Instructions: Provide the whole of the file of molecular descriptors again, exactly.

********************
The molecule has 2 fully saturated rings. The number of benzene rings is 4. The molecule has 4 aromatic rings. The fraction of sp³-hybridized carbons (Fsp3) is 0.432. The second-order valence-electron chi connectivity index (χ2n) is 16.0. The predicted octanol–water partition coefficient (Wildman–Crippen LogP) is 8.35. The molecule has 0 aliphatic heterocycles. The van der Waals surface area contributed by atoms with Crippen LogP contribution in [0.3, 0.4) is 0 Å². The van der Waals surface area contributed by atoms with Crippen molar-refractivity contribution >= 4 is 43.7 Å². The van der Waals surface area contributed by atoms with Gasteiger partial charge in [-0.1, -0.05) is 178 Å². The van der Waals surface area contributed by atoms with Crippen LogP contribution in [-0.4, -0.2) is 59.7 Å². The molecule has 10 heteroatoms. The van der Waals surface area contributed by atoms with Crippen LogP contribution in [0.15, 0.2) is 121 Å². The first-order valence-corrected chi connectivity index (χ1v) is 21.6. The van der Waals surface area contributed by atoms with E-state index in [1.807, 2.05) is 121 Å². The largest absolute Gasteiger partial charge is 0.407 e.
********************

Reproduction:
The molecule has 2 fully saturated rings. The number of benzene rings is 4. The molecule has 4 aromatic rings. The fraction of sp³-hybridized carbons (Fsp3) is 0.432. The second-order valence-electron chi connectivity index (χ2n) is 16.0. The predicted octanol–water partition coefficient (Wildman–Crippen LogP) is 8.35. The molecule has 0 aliphatic heterocycles. The van der Waals surface area contributed by atoms with Crippen LogP contribution in [0.3, 0.4) is 0 Å². The van der Waals surface area contributed by atoms with Crippen molar-refractivity contribution >= 4 is 43.7 Å². The van der Waals surface area contributed by atoms with Gasteiger partial charge in [-0.1, -0.05) is 178 Å². The van der Waals surface area contributed by atoms with Crippen LogP contribution in [-0.4, -0.2) is 59.7 Å². The molecule has 10 heteroatoms. The van der Waals surface area contributed by atoms with Crippen LogP contribution in [0.15, 0.2) is 121 Å². The first-order valence-corrected chi connectivity index (χ1v) is 21.6. The van der Waals surface area contributed by atoms with E-state index in [1.807, 2.05) is 121 Å². The largest absolute Gasteiger partial charge is 0.407 e.